Ajang and his family had to leave Kakuma refugee camp — and the Lost Boys — behind when they moved to Nairobi to escape the powerful enemies he had made by protecting them. When Yuot was 16, the family came to Australia as refugees. Ajang set about speaking to every community group, every church, every government official who would meet him, campaigning until tens of thousands of Sudanese refugees were resettled in Australia, where many have excelled in sport, academia, the arts and the military.
Many more of the Lost Boys remained in Africa and about 4000 settled in the US. Yuot stays in touch with a lot, many of them relatives. But while there are many success stories, there are also those who couldn’t adjust or were haunted by their experiences, ending up in prison, with broken relationships or returning to Sudan and losing their lives in the war.
Yuot isn’t sure how he has coped so well, given the trauma he has experienced.
Writing the book was cathartic but he suspects the answer is his strong family bonds —and Ajang’s reminders that they are the lucky ones.
“We didn’t have time for self-pity. We always thought of the boys that were left behind and what they were going through, so it never really crossed my mind,” he says. “I was a bit of an angry young man when I arrived but it wasn’t an anger towards anybody and it just slowly disappeared. In the Dinka culture, you don’t really have the luxury of being alone, so you don’t have time to think about it. You don’t get the opportunity and that is a massive help.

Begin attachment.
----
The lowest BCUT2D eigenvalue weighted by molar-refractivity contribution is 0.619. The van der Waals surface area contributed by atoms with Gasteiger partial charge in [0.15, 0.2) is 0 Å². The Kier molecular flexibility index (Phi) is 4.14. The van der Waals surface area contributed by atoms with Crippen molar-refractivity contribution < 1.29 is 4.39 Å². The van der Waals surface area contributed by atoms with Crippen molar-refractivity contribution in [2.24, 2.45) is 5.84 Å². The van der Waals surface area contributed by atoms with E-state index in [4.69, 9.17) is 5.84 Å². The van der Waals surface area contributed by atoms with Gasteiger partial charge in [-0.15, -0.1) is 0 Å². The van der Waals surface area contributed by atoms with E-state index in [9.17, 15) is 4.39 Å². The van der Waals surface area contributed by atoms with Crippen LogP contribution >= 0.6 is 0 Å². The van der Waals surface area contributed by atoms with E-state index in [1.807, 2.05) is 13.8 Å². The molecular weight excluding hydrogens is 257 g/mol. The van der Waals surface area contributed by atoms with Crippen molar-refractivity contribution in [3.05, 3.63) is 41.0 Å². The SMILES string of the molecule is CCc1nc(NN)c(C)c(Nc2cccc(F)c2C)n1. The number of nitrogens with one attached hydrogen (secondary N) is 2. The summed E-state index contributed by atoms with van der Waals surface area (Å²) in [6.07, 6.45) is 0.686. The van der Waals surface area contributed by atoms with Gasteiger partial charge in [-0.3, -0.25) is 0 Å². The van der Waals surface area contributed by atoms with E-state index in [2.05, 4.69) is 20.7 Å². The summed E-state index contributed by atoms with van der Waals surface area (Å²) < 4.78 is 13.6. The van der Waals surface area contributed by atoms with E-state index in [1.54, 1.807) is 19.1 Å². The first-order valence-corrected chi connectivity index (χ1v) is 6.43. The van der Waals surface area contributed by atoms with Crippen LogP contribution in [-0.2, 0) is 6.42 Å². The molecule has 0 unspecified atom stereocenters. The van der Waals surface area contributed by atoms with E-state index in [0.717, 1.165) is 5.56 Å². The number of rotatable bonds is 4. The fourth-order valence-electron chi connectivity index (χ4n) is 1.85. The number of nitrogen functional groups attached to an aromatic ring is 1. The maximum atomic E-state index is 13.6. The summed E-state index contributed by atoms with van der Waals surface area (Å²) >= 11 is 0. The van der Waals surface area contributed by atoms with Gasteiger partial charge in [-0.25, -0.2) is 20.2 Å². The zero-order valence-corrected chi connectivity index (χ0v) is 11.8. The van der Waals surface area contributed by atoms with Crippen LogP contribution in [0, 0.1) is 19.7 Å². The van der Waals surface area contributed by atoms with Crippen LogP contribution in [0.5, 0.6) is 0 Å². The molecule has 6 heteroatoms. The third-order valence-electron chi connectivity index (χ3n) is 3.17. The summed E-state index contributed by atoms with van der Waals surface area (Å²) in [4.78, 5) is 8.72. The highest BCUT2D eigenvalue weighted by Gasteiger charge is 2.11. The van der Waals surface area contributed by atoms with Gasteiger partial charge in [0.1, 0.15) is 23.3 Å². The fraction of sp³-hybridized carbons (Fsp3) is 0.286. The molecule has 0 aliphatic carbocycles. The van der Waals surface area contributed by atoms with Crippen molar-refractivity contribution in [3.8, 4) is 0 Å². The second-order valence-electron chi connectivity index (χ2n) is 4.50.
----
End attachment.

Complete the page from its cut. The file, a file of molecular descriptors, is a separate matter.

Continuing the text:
Yuot Alaak, aged 19, at high school in Adelaide. Credit: Supplied by Subject
“Having lived there and then when I went back to the village, I found the people there didn’t have much but they were incredibly happy. I’m not a psychologist but it seemed like there was zero depression, zero stress, people were singing and dancing and happy. Compare that to here, where you have a roof over your head and food to eat but the rates of depression and suicide (are higher). You start to wonder what that is.
“No one in my family has ever had counselling or taken medication or anything like that, it’s just about being together. That is the biggest thing I see now that the African community is dealing with — that loneliness, that isolation. That is the biggest adjustment and that is what a lot are missing, just being with people.”
The book is also partly a love letter to South Sudan. One expat called Yuot to say he had read a particularly evocative section describing the village, with its adorned cows and tall grass, over and over because it transported him home. Yuot has only been back to his homeland once, in 2009. He describes it as like stepping back in time. He saw the village where he was born, destroyed and never rebuilt. He noticed everyone has a gun; you can buy an AK-47 for about $100.
He loves his adopted home — “we live in one of the best countries in the world” — but part of him still yearns for South Sudan. “That calling never truly abates. I would like to be able to rebuild my village. I wish I could connect Australians with South Sudan, to see Australian companies go and help with mining ... Australian tourism.
“South Sudan is a blessed country. They say we have enough fertile land to feed all of Africa, we are blessed with oil, we have the biggest wetland on the Nile that could be a mega tourist destination but we are really in a dire situation.”
It is painful to Yuot that all the hope they felt when South Sudan gained its hard-fought independence in 2011 has dissipated. Even now, Ajang has to be careful when he visits because of the enemies he made; a military commander who executed four men in front of them, as retold in the book, is still a powerful man there.
“But Dad has no regrets whatsoever and seeing the Lost Boys is like a vindication for him,” Yuot says. “He went back once and one of the doctors in the main hospital was one of his boys; he treated Dad for free, he wouldn’t take his money. Things like that are excellent.”